Periodontitis: Risks & Precautions to Learn

What is gum disease? Gum disease also known as periodontitis, is a chronic gum infection that damages the soft and hard tissues surrounding teeth. This begins with the bacterial growth in your mouth, if left without treatment; it can destroy the bone, and even result in tooth loss. The common early signs of a possible gum disease are swollen and bleeding gum. Gum disease is largely preventable, so it is much recommended to get them treated before it gets worse. Brushing and flossing your teeth once a day and regular dental visits can treat it in no time or even reduce the risk of developing it. What are the signs and symptoms of gum disease? What causes gum disease? When to see a dentist? Read below:

  • Signs and Symptoms – when we say healthy gums, it means having a firm, pale-looking around your teeth. Swollen, bleeding, or even that may seem to be pulling away from your teeth are some signs of an unhealthy gum.
  • Purplish gums
  • Gums bleeding easily during or after brushing and flossing
  • Persistent bad breath
  • Bad taste in the mouth
  • Loose of shifting teeth or loss of teeth
  • Swollen
  • New spaces between your teeth
  • Receding gums
  • Painful chewing
  • Causes of gum disease
  • Plaque – in most cases, gum disease start with plaque. It forms on your teeth when debris of the food you eat is found in your mouth.  Brushing and flossing your teeth helps remove the plaque but must seek dental help immediately because it reforms quickly. Plaque hardens under your gum line and can develop into tartar which is a lot more difficult to remove if it stays on your teeth.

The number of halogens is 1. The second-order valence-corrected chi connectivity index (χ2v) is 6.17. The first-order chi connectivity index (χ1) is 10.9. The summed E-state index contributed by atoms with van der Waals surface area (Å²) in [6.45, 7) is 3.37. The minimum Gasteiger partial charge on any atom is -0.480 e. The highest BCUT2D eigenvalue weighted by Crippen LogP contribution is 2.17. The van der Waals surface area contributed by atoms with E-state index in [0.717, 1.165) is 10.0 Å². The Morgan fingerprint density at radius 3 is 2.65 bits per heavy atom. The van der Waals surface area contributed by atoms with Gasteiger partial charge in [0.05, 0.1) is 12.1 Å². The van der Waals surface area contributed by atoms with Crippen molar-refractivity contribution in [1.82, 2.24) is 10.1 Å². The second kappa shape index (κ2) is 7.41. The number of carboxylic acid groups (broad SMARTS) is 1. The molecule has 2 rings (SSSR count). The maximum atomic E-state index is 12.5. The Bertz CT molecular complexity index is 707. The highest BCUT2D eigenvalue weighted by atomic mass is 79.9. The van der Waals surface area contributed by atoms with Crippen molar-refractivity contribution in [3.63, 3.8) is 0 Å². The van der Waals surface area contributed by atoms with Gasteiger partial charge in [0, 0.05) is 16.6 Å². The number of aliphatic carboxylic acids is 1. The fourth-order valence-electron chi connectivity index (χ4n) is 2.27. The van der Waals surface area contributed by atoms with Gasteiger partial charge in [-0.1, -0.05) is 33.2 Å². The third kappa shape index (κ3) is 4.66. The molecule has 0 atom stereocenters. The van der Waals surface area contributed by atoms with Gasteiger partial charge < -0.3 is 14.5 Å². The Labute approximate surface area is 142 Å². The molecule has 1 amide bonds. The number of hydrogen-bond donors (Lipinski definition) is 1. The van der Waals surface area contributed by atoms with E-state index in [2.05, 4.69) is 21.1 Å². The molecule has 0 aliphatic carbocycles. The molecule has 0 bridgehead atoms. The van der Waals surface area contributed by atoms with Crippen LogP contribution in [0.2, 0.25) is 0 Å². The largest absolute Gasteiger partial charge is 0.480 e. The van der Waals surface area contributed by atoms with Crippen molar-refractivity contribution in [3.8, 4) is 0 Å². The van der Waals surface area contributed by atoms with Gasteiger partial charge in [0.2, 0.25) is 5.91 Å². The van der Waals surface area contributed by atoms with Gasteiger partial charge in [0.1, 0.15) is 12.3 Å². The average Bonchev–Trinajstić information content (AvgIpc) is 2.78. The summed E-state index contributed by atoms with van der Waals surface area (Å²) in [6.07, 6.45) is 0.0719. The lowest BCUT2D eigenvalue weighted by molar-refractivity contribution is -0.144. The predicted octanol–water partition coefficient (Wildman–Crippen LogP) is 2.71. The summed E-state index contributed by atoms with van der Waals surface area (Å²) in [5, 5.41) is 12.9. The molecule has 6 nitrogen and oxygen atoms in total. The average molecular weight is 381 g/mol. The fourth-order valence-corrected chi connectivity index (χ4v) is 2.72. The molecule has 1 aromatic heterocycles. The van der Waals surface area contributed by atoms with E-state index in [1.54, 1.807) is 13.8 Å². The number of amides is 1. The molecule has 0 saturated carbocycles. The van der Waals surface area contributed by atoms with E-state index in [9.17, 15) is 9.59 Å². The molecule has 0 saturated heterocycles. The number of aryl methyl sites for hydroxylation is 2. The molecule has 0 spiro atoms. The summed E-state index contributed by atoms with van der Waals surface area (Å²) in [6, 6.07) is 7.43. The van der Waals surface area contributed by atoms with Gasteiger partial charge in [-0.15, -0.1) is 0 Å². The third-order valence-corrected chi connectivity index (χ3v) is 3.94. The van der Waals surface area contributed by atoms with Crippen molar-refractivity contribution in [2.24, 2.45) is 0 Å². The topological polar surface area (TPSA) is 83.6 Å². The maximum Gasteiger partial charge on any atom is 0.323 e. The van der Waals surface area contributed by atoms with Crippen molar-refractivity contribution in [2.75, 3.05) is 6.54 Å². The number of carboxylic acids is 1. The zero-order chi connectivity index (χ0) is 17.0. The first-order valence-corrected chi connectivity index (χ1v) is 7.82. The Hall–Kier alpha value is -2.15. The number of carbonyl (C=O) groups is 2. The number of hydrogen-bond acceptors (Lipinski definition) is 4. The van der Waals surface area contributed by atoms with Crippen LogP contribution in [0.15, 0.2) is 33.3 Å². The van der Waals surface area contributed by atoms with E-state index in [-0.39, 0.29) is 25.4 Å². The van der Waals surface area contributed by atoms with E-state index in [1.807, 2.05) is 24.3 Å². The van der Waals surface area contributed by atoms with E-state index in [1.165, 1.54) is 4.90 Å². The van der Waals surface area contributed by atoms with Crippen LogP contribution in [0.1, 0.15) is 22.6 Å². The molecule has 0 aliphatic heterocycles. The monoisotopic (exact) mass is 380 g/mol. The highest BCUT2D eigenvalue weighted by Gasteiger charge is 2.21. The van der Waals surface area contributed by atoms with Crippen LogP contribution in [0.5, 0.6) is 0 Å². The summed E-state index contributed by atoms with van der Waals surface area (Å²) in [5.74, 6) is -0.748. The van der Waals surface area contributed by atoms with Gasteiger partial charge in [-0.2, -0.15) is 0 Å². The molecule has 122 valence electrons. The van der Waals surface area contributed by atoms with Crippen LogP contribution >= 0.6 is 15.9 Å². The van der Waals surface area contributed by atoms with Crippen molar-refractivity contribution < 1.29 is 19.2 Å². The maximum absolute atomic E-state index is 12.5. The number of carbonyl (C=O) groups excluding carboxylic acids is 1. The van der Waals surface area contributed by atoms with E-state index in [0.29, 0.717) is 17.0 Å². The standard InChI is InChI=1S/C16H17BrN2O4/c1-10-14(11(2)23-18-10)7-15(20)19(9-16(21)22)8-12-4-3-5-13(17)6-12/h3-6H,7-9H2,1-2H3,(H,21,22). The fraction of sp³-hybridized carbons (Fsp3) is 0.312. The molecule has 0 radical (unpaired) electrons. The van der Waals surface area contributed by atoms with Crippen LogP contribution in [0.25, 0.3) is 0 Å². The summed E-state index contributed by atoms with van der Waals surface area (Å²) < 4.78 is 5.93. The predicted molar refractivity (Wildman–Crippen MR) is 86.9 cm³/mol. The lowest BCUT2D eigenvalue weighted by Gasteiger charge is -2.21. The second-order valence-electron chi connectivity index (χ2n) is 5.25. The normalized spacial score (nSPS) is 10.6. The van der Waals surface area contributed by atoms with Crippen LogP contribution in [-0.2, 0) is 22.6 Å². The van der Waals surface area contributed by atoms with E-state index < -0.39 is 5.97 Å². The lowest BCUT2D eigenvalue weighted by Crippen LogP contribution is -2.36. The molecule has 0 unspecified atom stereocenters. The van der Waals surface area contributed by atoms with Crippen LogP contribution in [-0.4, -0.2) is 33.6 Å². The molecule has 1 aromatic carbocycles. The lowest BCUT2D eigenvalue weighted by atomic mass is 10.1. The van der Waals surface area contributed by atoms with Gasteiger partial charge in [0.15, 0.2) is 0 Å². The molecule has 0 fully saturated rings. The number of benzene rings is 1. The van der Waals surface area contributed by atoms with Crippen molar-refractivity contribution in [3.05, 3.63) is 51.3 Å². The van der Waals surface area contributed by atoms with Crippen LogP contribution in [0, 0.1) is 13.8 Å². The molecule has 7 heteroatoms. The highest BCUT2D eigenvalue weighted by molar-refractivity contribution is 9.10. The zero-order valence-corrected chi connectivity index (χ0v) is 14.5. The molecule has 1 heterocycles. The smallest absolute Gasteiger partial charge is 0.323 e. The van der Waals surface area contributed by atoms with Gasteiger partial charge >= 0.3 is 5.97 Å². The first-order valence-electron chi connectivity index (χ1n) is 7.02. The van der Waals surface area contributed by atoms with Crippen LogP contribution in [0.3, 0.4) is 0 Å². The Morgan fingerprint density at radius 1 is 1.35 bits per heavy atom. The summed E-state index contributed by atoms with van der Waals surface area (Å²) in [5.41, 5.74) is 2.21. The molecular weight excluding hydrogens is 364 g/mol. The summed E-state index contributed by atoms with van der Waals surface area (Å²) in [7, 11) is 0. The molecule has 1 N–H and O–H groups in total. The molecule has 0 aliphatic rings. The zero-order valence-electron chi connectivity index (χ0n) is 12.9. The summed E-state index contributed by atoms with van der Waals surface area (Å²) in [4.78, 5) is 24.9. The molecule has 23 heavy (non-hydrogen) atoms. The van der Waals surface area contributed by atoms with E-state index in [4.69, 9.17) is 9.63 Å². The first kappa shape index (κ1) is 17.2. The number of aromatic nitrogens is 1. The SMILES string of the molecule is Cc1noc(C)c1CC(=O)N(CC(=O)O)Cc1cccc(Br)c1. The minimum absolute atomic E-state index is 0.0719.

• Hormonal changes – those who experience puberty, monthly menstruation or pregnancy are most likely to have sensitive gums and make it easier for gingivitis to develop.
  • Drugs – some medicines can affect your oral health. Medicinal drugs such as Dilantin can cause abnormal growth of gum tissue.
  • Bad habits – drinking alcohol, smoking cigarettes, eating too much colored and sugary foods makes it harder for the gum tissue to repair itself.
  • Poor oral hygiene – neglecting your oral routine such as brushing and flossing your teeth will put your gums at risk and may develop gingivitis.

Now, when to find a good dentist? Follow your chosen dentist’s schedule for regular dental checkups. Keep in mind that it is way better to make an appointment as early as you can to prevent the development of periodontal disease because preventing it is always better than cure. The sooner, the better.